Artist Guide: Not Taking Risks Is Foolish

by Natasha Wescoat of NatashaWescoat.com

When you think of risk taking, you can see some person throwing all their money into an idea, losing their job, their family, their “riches” and ending up on the streets. Risk taking shouldn’t equal foolishness. Planning is part of risk taking. Planning and risk taking can work together. I explain how many of us artists make it work in the online world, amidst a struggling economy and evolving web. I explain how NOT taking risks is FOOLISH…

I was watching a video by Gary Vaynerchuk (WineLibrary.tv) about how too many entrepreneurs try to plan out and predict the future and in turn continually lose out. I see business owners base their moves, their actions on what it may or may not do for them. They obsess over whether it will work or not, and miss out on the possibilities their ideas and businesses could bring out.

It reminds me of a topic I’ve wanted to discuss for so long on how an artist/creative business should go about promoting and selling their work.

How do I do it?

I don’t ask questions.
I don’t research for months before I try something.
I don’t wait.
Continue reading “Artist Guide: Not Taking Risks Is Foolish”

Building Your Team: Connecting With The Right People

by Natasha Wescoat

Alot of the time, we talk about finding our target audience, about finding the perfect agent/business manager, or maybe getting those galleries/shops to hold our art. So when we do in fact get a nibble on that line – we’re all going bananas. You start to think everything is going to turn around and success is about to happen.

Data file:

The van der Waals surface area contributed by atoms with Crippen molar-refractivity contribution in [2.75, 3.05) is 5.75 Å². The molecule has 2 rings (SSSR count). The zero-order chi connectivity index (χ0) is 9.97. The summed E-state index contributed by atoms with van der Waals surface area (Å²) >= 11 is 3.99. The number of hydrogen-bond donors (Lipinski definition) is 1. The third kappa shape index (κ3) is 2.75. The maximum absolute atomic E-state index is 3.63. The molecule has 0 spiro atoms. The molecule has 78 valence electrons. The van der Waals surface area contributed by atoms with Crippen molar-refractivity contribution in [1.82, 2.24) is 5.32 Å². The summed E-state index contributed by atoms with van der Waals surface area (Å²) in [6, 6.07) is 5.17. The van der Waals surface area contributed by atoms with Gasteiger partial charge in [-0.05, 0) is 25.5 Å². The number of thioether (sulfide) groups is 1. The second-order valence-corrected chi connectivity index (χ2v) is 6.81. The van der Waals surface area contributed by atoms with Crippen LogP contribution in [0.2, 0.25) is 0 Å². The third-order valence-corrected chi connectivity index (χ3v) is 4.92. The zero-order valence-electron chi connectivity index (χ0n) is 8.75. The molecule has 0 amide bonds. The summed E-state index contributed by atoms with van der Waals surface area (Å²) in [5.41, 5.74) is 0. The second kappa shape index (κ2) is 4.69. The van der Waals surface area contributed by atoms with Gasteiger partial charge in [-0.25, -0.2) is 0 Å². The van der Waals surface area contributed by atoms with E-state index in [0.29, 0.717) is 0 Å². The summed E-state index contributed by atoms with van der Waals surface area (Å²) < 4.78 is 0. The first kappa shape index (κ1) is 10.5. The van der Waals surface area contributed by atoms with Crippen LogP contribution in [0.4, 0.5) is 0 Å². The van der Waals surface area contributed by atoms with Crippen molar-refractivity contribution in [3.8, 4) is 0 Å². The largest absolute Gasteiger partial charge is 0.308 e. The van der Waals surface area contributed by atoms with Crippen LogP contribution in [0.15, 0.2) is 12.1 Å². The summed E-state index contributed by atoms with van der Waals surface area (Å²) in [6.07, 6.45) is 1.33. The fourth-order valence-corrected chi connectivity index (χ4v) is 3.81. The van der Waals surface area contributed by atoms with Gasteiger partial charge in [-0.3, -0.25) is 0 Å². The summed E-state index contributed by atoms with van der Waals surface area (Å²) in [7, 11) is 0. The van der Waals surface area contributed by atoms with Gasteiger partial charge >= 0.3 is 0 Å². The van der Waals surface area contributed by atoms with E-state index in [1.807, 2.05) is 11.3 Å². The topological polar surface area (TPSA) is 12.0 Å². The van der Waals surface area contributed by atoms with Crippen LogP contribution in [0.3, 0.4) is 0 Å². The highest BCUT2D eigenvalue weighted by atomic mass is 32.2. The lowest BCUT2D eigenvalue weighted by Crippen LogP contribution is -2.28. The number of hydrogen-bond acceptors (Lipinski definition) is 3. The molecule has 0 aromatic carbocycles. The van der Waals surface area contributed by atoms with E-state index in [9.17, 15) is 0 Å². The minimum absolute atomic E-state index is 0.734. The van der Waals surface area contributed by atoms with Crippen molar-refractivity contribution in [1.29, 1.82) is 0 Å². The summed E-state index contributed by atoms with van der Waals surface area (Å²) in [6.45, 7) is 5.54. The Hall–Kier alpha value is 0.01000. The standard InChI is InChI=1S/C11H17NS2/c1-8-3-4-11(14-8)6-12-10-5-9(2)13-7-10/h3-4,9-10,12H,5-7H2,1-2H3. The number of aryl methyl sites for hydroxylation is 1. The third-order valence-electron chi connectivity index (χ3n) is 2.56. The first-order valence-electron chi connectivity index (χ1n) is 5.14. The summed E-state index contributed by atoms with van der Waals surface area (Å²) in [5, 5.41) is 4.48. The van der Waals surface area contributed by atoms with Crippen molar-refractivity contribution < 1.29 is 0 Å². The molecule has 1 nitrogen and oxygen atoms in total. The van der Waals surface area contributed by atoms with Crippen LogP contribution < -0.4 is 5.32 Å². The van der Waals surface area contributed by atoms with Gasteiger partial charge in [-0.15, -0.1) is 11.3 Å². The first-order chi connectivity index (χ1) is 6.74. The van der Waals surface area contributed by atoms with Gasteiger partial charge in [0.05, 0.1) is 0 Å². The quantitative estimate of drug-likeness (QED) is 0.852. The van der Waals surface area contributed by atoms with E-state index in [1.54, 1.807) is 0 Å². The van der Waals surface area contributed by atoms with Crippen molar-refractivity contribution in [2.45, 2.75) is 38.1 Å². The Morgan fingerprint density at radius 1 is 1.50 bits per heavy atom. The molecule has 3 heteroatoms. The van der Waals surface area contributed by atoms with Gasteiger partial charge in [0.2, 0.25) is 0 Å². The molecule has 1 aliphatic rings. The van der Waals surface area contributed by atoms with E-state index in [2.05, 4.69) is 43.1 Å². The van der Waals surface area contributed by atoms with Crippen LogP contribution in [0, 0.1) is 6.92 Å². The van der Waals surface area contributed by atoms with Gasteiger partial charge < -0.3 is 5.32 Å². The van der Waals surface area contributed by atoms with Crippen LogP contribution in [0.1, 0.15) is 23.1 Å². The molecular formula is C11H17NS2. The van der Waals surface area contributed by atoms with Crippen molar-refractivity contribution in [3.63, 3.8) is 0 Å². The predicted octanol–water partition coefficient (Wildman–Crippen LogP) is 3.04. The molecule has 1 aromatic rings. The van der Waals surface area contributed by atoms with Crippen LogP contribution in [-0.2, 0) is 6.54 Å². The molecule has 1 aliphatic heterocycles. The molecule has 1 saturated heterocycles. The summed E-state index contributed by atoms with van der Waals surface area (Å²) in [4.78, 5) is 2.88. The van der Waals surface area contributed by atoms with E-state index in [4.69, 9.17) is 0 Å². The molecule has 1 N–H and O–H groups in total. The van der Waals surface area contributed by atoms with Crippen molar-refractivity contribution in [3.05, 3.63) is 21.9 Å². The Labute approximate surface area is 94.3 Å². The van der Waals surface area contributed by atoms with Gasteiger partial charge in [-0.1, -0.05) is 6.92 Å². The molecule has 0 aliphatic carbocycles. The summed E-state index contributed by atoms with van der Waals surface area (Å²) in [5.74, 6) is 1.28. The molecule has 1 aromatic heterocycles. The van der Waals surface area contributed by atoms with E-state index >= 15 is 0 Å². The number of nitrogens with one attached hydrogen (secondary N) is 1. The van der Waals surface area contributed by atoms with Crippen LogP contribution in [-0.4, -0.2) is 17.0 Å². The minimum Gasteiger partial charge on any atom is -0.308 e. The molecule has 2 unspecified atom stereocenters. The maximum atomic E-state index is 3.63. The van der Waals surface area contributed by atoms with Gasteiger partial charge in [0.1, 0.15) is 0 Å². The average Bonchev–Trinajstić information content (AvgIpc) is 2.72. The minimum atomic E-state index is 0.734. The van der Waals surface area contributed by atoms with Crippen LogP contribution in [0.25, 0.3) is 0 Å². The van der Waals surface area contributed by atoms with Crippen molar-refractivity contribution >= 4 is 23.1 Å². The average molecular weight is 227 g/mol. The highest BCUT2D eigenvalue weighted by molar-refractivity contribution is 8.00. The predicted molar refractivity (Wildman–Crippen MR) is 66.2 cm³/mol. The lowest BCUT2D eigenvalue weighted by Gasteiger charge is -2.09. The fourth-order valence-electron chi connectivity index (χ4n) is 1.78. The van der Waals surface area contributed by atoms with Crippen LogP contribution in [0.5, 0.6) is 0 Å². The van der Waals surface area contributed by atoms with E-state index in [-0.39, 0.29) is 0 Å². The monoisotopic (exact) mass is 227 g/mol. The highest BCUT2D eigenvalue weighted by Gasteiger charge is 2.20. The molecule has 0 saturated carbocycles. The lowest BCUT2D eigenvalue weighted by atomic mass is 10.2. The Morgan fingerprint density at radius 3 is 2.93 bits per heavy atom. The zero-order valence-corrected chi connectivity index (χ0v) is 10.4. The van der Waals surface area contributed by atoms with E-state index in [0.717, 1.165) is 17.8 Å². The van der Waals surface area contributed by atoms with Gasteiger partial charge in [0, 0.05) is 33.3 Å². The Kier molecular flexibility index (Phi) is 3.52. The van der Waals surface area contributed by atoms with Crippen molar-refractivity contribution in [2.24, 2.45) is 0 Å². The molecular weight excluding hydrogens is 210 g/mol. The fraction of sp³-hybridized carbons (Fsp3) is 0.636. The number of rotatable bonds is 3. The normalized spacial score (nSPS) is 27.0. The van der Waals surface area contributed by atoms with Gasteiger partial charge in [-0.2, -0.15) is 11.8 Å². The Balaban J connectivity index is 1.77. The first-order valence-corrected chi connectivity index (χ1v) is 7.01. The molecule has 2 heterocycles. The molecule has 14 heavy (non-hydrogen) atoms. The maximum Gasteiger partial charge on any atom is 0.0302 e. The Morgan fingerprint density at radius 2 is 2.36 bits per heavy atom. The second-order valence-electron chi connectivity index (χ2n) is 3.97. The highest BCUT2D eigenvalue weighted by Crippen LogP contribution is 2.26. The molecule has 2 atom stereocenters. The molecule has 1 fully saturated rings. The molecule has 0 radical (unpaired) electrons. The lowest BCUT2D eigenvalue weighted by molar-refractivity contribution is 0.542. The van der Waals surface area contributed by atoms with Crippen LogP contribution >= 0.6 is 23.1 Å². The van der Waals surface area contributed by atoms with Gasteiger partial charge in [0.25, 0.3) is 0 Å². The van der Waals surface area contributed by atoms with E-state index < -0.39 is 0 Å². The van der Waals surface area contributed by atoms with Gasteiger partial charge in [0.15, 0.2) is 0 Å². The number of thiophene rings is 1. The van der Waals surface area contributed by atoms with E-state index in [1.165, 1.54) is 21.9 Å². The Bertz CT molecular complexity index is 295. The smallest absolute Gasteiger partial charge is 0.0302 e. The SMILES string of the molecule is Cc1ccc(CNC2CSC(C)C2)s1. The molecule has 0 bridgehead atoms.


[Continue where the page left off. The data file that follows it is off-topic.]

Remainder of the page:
In the creative business, however, things change, people are fickle, offers pan out or they don’t.

Such is life. Such is the business of the arts.

Whether you are an actor, writer, painter, designer – all of these opportunties can come and go, fleeing with trends, staff changes, or money issues. You can become burnt out, frustrated, confused, disorganized. You may be doing all the work on your own besides creating the art. You do the photography, the design, the web maintenance, accounting, customer service, marketing and promotion, etc.

On your own it will be tough. On  your own you can only go so far . . .

What we have to do is to focus more on the core foundation within our business and career. We usually think money and opportunities first, when we should be thinking : TEAM.

Continue reading “Building Your Team: Connecting With The Right People”

Artist Guide: Ask and You Shall Recieve, Know What You Want


One of the biggest and nagging misconceptions that artists have in their mind is that when it comes to opportunities, business offers/deals, or sales – they come to you. So for months, years, or decades you will be sittin at your chair wondering why that fine arts degree, those years of hard work, or having a website isn’t getting any biters.